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Over 10,000 kids dead and no end in sight. Why do we not care?

The conflict enters its fifth year tomorrow.

The number of children who have perished because of the Syrian conflict.
The number of children who have perished because of the Syrian conflict.
Image: TheJournal.ie

THE SYRIAN CONFLICT enters its fifth year tomorrow, with death and destruction so staggering it’s almost hard to comprehend that we can talk about anything else.

Over the past few months, news headlines and bulletins have mentioned the war – but the focus has been on ISIS and its reign of terror in the area.

The faces we are seeing are those of the Jihadi Johns and other executioners who wreak havoc for terror’s sake.

We have stopped looking at the faces of the refugees – the men, women and children who have lost their homes, their lives, their education and their prospects.

The UN’s chief Ban Ki-moon said this week that the world has abandoned Syria.

The suffering continues “under the eyes of the international community, still divided and incapable of taking collective action to stop the killing and destruction,” he said.

Mideast Jordan Syria A Syrian Refugee boy pushes a gas cylinder near his tent after recent stormy weather and snowfalls at Zaatari Syrian refugee camp in Mafraq, Jordan Source: AP/Press Association Images

Since 15 March 2011, 210,000 people have been killed in the war. More than 4 million people have fled the country, with another 7.6 million displaced within its borders.

At last estimate, 10,664 children have lost their innocent lives.

Another 2 million have lost their homes. Some have never known anything other than a refugee camp or a war site. Very few go to school anymore.

“For the youngest children, this crisis is all they have ever known. For adolescents entering their formative years, violence and suffering have not only scarred their past; they are shaping their futures,” said UNICEF chief Anthony Lake.

Each day brings with it fresh horrors – unemployment; a dire lack of food, water, clothing and medication; struggles with depression and loss; executions; arbitrary arrests; abduction and torture.

Mideast Lebanon Syrian Refugees A Syrian girl stands in mud from the heavy rains at a refugee camp, in the town of Marej in the Bekaa valley, east Lebanon Source: AP/Press Association Images

It is hard to keep caring

While individual donations are welcome, the UN has said it needs governments to step forward and produce results – in monetary terms and to welcome refugees.

However, a ‘donor fatigue’ has set in, they say.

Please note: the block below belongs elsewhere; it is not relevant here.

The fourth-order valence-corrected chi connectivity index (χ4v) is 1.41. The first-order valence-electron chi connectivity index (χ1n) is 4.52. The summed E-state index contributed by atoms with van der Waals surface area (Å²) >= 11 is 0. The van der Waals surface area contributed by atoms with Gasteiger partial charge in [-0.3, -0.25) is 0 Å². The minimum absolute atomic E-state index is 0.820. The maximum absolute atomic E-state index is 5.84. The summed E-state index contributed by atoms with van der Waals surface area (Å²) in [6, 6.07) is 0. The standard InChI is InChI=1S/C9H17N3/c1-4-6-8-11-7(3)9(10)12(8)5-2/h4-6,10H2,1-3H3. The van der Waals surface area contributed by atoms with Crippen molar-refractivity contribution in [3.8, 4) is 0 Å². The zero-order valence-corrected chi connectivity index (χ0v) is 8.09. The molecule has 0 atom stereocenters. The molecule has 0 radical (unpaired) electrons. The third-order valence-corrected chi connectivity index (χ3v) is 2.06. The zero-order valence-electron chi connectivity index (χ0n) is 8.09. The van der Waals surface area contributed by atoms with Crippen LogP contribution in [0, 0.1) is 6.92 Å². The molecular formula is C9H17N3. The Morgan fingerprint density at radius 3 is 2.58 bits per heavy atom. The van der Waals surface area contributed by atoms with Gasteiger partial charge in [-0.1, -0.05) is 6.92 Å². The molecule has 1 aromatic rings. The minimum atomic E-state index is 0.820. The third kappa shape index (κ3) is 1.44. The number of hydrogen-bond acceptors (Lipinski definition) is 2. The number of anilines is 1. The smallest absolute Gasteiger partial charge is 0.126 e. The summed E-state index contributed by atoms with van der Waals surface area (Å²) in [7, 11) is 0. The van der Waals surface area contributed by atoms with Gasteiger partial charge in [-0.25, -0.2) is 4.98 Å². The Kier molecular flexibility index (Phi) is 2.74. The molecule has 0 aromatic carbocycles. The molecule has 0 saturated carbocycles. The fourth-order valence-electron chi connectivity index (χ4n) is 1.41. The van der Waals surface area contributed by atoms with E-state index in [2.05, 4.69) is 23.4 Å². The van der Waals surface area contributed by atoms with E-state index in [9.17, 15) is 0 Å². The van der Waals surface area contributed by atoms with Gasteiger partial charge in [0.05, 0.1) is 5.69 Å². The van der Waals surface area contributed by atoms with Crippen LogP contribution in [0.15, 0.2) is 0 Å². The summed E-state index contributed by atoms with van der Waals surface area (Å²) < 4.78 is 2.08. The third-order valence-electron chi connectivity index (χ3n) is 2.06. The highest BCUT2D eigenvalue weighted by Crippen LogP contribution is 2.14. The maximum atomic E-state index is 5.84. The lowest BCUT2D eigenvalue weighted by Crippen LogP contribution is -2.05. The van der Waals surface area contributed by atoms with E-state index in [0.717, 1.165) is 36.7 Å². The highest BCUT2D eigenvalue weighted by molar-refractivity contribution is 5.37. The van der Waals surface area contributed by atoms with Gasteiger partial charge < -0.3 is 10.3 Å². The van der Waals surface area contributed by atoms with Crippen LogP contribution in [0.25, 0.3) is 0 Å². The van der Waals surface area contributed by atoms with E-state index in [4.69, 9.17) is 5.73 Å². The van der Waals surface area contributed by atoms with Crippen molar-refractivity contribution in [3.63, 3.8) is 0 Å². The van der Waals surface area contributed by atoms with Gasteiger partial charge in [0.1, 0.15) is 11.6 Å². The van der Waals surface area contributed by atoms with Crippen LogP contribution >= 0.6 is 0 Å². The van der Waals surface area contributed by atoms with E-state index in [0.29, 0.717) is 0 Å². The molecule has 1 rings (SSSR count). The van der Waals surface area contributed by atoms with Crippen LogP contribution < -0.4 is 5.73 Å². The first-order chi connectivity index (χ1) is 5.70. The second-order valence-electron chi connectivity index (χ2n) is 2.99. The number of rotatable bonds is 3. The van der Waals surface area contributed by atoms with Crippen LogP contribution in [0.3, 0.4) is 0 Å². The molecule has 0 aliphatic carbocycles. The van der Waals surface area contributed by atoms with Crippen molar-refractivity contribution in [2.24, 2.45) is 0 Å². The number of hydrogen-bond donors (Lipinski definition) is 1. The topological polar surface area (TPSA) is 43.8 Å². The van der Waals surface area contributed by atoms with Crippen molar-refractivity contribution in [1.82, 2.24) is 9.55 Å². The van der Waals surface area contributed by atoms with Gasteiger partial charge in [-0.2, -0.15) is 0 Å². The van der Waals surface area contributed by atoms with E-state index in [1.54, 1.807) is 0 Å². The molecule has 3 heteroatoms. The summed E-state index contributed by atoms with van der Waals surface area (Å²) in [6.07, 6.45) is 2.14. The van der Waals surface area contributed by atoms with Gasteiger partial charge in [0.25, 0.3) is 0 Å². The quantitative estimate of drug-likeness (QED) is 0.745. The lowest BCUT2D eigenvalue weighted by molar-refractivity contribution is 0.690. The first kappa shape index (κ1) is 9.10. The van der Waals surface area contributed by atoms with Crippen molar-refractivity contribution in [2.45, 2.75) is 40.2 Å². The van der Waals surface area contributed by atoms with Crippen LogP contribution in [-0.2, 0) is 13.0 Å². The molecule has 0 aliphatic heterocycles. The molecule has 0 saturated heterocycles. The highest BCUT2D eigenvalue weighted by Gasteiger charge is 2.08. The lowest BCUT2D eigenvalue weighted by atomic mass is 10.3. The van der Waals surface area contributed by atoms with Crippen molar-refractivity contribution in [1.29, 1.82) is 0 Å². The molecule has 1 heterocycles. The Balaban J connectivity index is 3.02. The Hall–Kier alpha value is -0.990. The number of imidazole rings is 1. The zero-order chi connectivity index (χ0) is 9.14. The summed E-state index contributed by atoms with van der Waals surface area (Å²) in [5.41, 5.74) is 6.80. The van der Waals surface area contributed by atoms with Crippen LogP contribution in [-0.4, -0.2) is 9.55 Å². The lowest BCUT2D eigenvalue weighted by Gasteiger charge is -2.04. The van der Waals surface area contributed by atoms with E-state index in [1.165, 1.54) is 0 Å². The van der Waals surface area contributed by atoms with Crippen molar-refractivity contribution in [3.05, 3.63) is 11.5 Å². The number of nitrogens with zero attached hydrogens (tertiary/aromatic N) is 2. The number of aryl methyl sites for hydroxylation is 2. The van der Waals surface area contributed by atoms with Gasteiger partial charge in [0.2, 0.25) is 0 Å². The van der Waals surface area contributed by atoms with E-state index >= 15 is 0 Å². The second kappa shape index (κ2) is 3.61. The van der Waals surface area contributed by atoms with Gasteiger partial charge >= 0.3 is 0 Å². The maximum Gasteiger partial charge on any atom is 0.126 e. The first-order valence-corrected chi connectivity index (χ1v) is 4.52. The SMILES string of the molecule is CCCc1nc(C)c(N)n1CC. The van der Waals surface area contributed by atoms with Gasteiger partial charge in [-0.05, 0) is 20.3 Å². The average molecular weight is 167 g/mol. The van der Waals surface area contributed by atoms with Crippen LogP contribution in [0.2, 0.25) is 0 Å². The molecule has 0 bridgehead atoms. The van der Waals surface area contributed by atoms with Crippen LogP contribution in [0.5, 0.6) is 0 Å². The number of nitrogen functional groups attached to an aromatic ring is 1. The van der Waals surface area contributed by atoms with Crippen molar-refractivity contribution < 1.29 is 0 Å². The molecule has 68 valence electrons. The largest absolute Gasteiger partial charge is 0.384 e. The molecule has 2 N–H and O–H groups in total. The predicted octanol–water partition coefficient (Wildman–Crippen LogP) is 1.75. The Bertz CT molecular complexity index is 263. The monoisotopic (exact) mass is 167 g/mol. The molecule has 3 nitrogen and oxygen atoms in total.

Ban is due to chair a donors conference in Kuwait on March 31 to help raise millions of dollars needed to address Syria’s deepening humanitarian crisis.

Jan Egeland, a former UN undersecretary-general for humanitarian affairs who now heads the Norwegian Refugee Council, told AFP that the crisis was a “betrayal of our ideals, because we’re not supposed to be watching people suffer and die in 2015.”

Jody Clarke of the UNHCR believes there is still a lack of recognition among countries of how bad the situation actually is.

“About two-thirds of urban refugees are living below the poverty line,” he told TheJournal.ie. “People are existing on less than $40 per head and savings are dwindling so there are fewer coping mechanisms.”

For Ireland’s part, we have resettled or are due to resettle some 230 refugees. There have only been 89 asylum applications during the period, compared with some 6,000 applications in the UK.

“Every country needs to do more,” says Clarke. “Syria is now the largest refugee producing company worldwide. What’s happening now, given the pressures on resources and infrastructure in Turkey and Lebanon, is people are now beginning to undertake dangerous journeys over sea. That is leading to an increase in drownings.”

He also believes there is a certain apathy that comes with a drawn  out conflict or famine.

“We just need to stress that the need for help now is greater than ever. Ultimately, there needs to be an end to the fighting but that is not yet in sight.”

The pleas

The UN is not the only group urging action.

Médecins Sans Frontières/Doctors Without Borders issued a strongly-worded plea this week, asking why it is not running some of its largest medical programmes ever in Syria.

MSF was forced to reduce its activities inside Syria following the gradual deterioration of security situation and the abduction of five staff members by Islamic State in January 2014.

“Not only did this serious incident precipitate the closure of health facilities in Islamic State controlled areas, it also meant that most of MSF’s international medical staff could no longer work in Syria, as we could no longer trust that our teams would not be harmed,” said president Dr Joanne Liu.